Meet “Allo the old cobber” – or at least what I imagine this familiar fella should be known as in Australia. Known to science since 1779, this shrub of mangroves and coastal regions is a well known and variable entity throughout it’s pantropical distributional. In Asia, this plant has been known under various other names, and heaps of varieties have been named (see the formidable Asianplant.net).
In quite a number of ways this species is an aberrant member of the Sapindaceae, or at least, it bears little resemblance to other Australian members of the family.
A. cobbe has trifoliate leaves instead of a pinnate leaf with a “pin”. Also, it has fleshy drupes (which are edible).
I find it curious why this plant has the common name of titberry, but perhaps alludes this alludes to it’s allure of the bright red berries to birds of that namesake. But I will supply this little titbit of information – the specific name “cobbbe” is derived from Sri Lankan name ‘kobbae’.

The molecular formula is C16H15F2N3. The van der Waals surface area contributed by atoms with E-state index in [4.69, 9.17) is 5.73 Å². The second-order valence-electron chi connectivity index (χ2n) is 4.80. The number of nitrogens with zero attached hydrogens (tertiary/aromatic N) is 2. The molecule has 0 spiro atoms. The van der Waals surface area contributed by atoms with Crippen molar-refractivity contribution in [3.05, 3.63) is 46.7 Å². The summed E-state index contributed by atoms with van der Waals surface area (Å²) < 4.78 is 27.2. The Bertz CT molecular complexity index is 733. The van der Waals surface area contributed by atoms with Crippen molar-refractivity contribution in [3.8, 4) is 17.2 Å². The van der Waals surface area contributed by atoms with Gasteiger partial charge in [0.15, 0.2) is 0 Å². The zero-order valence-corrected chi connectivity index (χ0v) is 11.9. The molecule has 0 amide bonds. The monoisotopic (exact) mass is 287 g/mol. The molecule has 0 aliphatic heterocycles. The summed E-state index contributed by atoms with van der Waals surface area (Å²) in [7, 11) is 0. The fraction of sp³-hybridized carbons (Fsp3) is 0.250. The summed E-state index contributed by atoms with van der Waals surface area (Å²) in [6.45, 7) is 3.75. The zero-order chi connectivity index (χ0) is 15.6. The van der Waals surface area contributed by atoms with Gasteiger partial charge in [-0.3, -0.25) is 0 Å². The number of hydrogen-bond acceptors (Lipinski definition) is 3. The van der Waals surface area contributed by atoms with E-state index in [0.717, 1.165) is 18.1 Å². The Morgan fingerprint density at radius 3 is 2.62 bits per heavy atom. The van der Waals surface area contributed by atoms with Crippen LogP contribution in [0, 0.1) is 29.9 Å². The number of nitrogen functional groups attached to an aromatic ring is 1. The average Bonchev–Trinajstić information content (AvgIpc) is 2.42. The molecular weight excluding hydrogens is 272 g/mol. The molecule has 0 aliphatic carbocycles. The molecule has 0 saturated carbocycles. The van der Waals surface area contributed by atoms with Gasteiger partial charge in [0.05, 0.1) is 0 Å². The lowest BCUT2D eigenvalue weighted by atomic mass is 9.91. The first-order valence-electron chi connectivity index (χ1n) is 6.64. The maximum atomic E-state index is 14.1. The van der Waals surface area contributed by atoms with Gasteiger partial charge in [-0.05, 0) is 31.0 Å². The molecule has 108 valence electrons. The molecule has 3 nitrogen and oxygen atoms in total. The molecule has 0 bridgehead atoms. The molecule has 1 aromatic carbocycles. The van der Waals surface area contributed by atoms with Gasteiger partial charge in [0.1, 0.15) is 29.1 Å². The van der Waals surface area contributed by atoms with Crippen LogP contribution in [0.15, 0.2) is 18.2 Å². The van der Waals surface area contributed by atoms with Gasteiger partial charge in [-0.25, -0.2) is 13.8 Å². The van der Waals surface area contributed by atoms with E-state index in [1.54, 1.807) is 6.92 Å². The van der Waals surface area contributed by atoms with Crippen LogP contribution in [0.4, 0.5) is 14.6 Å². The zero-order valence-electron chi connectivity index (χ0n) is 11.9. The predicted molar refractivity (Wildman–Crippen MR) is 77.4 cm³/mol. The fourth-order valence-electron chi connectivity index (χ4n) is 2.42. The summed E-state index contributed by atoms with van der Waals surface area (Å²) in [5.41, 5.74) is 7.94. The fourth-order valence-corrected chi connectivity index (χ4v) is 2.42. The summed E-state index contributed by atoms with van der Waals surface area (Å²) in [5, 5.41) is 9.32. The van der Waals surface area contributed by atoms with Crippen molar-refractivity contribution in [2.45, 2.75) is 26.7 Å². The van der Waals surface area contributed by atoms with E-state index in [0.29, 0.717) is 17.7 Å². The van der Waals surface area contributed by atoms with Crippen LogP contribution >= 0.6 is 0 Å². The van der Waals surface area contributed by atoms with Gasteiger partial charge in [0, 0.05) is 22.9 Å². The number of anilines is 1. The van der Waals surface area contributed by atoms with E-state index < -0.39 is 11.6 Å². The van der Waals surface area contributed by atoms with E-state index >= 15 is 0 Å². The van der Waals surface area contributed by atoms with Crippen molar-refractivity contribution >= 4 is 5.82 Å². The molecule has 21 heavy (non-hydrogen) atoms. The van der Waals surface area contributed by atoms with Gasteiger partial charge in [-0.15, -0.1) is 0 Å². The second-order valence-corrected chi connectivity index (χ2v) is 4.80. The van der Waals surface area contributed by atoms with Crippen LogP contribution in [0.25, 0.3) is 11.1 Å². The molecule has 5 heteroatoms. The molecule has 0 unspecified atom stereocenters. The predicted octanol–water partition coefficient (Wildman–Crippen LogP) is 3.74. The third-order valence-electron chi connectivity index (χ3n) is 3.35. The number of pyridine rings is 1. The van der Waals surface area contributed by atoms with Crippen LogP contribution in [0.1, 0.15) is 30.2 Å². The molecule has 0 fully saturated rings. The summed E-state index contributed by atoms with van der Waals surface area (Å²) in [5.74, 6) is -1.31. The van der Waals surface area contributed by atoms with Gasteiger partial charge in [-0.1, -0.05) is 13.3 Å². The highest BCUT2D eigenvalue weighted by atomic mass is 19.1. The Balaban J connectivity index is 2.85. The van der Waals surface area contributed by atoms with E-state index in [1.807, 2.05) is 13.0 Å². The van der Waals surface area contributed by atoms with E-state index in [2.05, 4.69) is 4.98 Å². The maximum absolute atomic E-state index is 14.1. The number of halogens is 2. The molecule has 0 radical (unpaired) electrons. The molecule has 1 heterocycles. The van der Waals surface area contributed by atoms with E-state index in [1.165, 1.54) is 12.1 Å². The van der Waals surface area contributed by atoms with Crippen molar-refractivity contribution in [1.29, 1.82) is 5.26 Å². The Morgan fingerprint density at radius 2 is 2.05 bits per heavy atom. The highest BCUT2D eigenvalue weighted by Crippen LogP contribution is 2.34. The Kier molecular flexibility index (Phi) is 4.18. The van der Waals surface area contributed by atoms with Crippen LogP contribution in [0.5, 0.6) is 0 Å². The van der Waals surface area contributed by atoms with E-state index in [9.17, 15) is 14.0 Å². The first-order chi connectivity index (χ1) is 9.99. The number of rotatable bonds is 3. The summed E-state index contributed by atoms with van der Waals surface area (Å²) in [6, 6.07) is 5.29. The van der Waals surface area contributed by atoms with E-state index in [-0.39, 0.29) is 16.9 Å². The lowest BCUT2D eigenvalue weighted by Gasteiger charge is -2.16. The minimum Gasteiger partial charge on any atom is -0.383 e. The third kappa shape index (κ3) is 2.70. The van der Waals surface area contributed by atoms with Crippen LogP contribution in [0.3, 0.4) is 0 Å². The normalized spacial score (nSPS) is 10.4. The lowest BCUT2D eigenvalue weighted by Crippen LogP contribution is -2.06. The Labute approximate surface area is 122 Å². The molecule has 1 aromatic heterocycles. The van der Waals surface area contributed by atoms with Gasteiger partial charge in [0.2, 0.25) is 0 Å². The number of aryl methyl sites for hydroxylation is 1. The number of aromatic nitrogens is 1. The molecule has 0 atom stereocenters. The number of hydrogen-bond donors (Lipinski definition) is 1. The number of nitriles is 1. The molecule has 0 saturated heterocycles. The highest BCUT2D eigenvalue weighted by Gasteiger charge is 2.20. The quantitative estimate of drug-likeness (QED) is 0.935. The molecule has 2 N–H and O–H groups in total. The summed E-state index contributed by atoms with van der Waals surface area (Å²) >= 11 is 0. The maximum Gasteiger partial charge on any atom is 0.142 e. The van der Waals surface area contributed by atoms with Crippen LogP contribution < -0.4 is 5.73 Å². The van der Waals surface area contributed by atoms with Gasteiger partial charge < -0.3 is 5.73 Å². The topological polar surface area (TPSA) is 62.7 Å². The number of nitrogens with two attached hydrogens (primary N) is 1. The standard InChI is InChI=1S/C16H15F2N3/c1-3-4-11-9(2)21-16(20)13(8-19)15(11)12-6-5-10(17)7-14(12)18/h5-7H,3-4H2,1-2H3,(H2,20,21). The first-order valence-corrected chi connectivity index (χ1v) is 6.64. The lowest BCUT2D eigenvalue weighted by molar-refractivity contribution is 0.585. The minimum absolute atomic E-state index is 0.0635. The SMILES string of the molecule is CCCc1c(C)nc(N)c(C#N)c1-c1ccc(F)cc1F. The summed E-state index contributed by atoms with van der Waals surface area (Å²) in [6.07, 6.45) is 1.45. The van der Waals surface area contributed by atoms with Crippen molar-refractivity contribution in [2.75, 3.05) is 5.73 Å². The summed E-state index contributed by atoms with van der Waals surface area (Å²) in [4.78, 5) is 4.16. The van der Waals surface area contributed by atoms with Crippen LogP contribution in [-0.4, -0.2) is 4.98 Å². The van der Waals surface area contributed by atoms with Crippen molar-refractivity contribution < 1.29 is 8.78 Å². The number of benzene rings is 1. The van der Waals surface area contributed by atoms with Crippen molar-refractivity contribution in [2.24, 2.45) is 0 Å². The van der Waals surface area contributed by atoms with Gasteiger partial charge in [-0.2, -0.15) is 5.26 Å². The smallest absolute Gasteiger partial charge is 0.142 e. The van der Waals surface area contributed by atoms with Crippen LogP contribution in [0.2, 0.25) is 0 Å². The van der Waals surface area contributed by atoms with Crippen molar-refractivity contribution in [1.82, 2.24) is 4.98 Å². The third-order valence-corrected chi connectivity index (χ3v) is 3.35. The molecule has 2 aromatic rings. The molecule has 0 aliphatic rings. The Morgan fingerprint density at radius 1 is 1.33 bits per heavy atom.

I have seen little about it’s uses in Australia, but elsewhere in it’s range it is known to have quite a list of uses. The wood is reportedly hard but not very durable, and is mainly used as a timber for the indoors, and for firewood. In the Bismarck Archipelago, the wood and branches are used for by seafarers as floats of outrigger canoes, and for marking fish trap locations.
The leaves pulped, or an extraction or decoction of them, and also root decoctions, are used in native medicine against fever and stomache. In Perak, children afflected with certain mouth diseases are treated with the plant, and in in Mindanao, the scraped bark is applied to rigid abdomen, and the bark to burns. In New Guinea, the fruits are used as a fish poison.